Saturday, June 21, 2008

"pea" tangent: beach pea research in Salmon Cove, Newfoundland

Lathyrus maritimus (L.) Bigel, commonly known as beach pea, grows along the shorelines of Newfoundland, Canada. Here is a description of some research on beach pea in Salmon cove, Newfoundland.

By Andris Petersons

SPARK Student

Biologists at Memorial are trying to turn a wild legume crop, which naturally grows along the shorelines of Newfoundland, into a cultivable cold-climate crop.

The botanical name of the beach pea is Lathyrus maritimus (L.) Bigel. Another species of the same family, the grass pea (Lathyrus sativus), is growing in India, Bangladesh, other Asian countries and Africa, where people use the seeds of that crop as a stable food source.

Chinnasamy Gurusamy, who is completing doctoral studies in biology, is working with Dr. Arya K. Bal on the beach pea research. Researchers in the departments of biology and biochemistry at Memorial and scientists at Agriculture Canada are working to domesticate this crop. After learning all possible details about the beach pea, Agriculture Canada is going to recommend it to local farmers.

“I found in literature that in the past stranded sailors sometimes used to eat the seeds of this plant temporarily for survival,” said Mr. Gurusamy.The seeds of the beach pea are rich in nutrients and minerals, like the soya beans that people use for making soup or curry.

“One student already got a PhD on the chemical aspect of the seed of this crop. He compared this crop with the one from Asia and he found that the seeds of the beach pea contain more minerals and more nutrients. People use only seeds. The green parts would be used as animal feed,” Mr. Gurusamy said.

Most of the seeds in this species carry toxins that cause lathyrism (intoxication), which may affect the nervous system, spine and brain. But biochemical studies have shown that the level of neurotoxin in the beach pea seeds is 40 times lower than in seeds from the plants in Asia and Africa. In India, many varieties of the crop have been produced with reduced neurotoxin levels.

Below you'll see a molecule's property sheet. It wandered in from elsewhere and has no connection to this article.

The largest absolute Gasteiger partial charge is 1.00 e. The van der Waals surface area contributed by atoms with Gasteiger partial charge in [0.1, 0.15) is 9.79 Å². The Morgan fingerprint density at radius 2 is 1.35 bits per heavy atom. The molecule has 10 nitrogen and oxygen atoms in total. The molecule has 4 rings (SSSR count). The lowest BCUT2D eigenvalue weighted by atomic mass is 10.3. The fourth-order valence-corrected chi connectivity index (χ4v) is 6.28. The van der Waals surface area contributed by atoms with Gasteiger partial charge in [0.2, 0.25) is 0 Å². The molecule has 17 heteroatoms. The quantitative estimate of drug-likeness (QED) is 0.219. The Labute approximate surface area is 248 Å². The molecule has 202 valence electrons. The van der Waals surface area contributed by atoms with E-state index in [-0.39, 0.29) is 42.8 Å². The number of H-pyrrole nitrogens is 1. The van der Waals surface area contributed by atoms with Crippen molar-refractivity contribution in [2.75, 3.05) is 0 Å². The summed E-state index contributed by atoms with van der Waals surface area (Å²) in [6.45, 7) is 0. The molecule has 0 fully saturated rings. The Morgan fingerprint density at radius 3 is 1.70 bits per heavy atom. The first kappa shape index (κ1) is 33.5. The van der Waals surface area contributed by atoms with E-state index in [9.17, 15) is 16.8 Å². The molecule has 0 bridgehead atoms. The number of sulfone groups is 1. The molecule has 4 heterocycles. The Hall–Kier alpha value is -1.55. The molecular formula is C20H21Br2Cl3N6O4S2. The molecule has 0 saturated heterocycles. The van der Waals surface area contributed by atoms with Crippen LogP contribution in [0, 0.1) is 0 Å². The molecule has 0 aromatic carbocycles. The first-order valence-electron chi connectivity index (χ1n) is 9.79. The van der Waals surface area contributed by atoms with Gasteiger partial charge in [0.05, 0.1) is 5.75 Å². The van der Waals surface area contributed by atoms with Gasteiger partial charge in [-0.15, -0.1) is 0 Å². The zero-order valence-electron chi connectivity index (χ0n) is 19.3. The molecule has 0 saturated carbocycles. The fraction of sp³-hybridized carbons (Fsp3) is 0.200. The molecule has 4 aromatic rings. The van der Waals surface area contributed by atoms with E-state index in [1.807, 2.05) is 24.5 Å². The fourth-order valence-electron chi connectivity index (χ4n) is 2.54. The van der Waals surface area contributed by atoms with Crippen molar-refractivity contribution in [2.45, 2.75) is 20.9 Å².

Mr. Gurusamy’s research is strongly related to the community and devoted to Newfoundland, particularly Salmon Cove in Conception Bay North.

“All the beach pea samples are from the sandy beaches of Salmon Cove. We created awareness among the people of Salmon Cove. We met with the town council and explained the importance of this crop,” said Mr. Gurusamy.

Two years ago, the Salmon Cove development association took on the job of protecting and promoting the beach pea. Last July, the community held its first “Beach Pea Festival” and declared the beach pea the official plant of Salmon Cove. (This year, the festival will be heldfrom July 12-16.) The town council, with the help of Agriculture Canada and provincial government grants, organized a major clean-up at the local beach, the home of the beach pea.

“I am working mainly on the winter survival of root nodules. There are bacteria in the soil called rhizobia. They penetrate into the root and form root nodules. Usually people use fertilizer to improve the field. This organism fixes atmospheric nitrogen in the plant and also naturally enriches the soil nutrients by a symbiotic relationship. These bacteria seldom withdraw some nutrients from the plant for their own growth. I am also working on the pattern of seed development, maturation and abortion in beach pea,” Mr. Gurusamy explained.
This word of the week tangent brought to you by Rattling Books.

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